Brand Spotlight: Blink Health
Americans are facing a prescription drug crisis. With few or no public options to battle drug prices that have spiraled out of control, people are turning to app-based solutions such as Blink Health (unrelated to the fitness franchise of the same name.) Working with both pharmacy chains, small independent pharmacies, and drug companies themselves, the startup has rapidly achieved velocity by putting the bargaining power for drug prices right into their users’ hands.
Unlike traditional mail-order prescription drug outfits, Blink has no membership fees and no minimum purchases. Blink states that members typically save an average of $70 on each prescription. The Blink app cuts out the time and hassle of having to go to a pharmacy or shop around at several to find out what they charge and what insurance will and will not pick up. The app tells the user upfront how much they will pay and at which participating location they can pick up their prescription.
So, why is Blink Health noteworthy from a content strategy point of view in comparison to other healthcare and pharmaceutical startups?
The Power of Users and Wielding Social Media Influence
Blink solved a major problem for people facing confusing and expensive barriers to getting medications they need. Drug affordability is a major public health issue that concerns millions of people, so Blink didn’t have a difficult time finding a user base. But they don’t employ the same old tactics pharmaceutical companies have typically relied on by blending that pressing need for medications with persistent advertising.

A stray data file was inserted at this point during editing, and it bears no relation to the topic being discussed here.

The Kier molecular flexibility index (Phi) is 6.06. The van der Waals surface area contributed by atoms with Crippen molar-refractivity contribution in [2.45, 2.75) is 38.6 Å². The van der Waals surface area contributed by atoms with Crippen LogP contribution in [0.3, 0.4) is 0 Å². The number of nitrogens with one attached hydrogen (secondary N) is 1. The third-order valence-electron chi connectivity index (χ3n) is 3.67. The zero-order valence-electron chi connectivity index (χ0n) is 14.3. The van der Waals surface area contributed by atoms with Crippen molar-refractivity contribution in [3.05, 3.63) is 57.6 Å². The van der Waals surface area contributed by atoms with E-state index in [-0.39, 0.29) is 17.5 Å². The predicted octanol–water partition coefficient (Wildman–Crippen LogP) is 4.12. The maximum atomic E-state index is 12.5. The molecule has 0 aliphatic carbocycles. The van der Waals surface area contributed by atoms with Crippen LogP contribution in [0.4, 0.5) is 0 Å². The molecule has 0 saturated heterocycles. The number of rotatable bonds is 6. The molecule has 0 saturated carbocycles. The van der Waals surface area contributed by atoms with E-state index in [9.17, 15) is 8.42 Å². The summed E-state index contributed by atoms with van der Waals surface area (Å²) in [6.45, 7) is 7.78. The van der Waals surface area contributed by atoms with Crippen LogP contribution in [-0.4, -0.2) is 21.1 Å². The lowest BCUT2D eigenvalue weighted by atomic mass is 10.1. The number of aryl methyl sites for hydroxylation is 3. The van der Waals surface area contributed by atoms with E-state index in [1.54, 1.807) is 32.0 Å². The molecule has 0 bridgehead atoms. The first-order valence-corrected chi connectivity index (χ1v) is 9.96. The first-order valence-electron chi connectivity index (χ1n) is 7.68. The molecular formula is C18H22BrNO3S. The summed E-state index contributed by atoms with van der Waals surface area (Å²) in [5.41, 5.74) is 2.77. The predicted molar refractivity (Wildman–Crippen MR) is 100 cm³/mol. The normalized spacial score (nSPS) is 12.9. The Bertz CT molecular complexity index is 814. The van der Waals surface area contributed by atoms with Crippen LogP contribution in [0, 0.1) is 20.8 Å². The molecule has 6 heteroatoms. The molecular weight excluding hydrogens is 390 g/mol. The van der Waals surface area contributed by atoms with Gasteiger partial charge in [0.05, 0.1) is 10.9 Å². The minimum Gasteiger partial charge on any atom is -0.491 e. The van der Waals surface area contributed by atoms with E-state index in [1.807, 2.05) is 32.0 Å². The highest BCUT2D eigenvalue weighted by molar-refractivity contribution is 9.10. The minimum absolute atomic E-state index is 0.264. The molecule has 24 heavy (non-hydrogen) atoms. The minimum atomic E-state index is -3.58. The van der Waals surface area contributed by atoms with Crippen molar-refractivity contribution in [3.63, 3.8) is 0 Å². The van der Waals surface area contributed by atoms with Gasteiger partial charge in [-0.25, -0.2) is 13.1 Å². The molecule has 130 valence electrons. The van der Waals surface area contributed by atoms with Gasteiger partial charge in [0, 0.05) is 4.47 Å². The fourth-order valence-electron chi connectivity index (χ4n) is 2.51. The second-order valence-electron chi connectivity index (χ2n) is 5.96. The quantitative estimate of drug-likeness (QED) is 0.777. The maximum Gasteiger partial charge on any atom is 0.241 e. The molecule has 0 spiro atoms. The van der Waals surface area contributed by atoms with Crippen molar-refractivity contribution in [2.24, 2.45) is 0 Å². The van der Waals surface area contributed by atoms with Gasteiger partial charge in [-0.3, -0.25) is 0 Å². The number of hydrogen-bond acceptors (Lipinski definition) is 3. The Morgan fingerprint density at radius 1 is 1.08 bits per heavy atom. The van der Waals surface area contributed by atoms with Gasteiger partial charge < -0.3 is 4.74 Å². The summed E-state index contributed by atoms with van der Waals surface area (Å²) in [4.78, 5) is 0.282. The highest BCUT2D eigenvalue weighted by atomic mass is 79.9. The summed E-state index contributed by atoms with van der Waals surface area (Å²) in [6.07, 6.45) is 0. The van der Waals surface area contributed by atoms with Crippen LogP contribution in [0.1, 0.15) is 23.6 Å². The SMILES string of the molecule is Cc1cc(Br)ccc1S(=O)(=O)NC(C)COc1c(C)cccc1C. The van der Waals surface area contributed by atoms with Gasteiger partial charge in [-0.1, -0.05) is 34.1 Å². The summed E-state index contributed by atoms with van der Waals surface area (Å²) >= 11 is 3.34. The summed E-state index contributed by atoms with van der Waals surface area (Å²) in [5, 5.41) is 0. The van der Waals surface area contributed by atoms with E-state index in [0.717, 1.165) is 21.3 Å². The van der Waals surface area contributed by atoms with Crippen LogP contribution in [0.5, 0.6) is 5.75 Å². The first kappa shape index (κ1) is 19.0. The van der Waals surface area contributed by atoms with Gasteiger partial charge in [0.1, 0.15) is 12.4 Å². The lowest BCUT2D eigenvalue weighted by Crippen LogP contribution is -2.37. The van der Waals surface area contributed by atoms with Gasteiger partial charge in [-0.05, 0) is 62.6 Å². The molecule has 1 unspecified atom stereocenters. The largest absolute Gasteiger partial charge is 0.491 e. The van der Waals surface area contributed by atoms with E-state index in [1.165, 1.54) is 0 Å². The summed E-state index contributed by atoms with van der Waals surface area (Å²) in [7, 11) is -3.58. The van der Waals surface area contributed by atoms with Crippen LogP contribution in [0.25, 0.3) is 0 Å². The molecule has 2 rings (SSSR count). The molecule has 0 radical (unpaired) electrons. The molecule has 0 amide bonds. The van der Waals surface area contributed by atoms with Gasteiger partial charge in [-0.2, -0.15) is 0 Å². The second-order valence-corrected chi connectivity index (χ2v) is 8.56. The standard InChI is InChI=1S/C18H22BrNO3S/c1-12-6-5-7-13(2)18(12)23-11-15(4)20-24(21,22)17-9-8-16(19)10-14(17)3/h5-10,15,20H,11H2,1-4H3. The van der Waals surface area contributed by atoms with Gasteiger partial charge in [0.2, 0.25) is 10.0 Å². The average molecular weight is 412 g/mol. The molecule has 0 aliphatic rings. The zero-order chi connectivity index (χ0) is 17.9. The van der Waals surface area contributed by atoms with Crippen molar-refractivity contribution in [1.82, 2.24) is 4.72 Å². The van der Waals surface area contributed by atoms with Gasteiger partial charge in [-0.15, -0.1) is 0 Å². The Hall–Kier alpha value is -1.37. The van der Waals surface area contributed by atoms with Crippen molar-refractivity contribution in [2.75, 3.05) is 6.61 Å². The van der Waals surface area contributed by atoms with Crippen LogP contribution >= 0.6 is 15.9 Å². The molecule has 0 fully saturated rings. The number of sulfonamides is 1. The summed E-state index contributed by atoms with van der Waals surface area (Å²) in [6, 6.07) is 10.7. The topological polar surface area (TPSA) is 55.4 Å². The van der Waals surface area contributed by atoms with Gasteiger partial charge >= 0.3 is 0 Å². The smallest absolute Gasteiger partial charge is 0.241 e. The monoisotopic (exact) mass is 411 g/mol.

Blink’s earned media game is strong, particularly when it comes to their Facebook community. Of all the social media platforms the company uses, it has the most users out of all of them with more than 31,000 followers and an equal amount of likes. Typically, healthcare and drug companies use a very business-like and formal communication style for both public and private communications. While the Blink social media team doesn’t use the snappily hilarious style that food brands like Wendy’s and Moon Pie have adopted on Twitter, they talk to their users like regular people in a much more informal manner. Blink has definitely disrupted the way drug companies communicate. It’s clearly working as their users are happy to discuss how much money the company has saved them on prescriptions.
Strength in Numbers
Blink’s model relies on having a large and ever-growing user base to negotiate much lower prices. The more people there are to buy a particular drug, the more favorable the price Blink can negotiate with the manufacturer and pass the savings directly onto the users. The team takes extra care to thank their users on Facebook and maintain that friendly and approachable social media voice. While Blink has PPC and mobile ads, those ads aren’t the chief driver for getting more users to sign up. Rather, they rely heavily on word-of-mouth, earned and owned media, and their own users. For every new user that an existing user gets to join Blink, they are each given a $15 coupon code to use towards future prescriptions with no limits.
Making users feel appreciated and not like another cog in the machine definitely goes a longer way towards strong street cred than a slick ad campaign does. This is especially true when a basic need is being met and people are being spoken to like humans, not consumers. Because Blink takes so much work out of getting prescriptions filled and serves a vast number of communities, churn rate is incredibly low.
Blink has a blog about prescription drugs and common health issues requiring regular drug use which helps drive engagement. However, it comes nowhere near the major influence they wield on Facebook that is causing other healthcare companies to take note.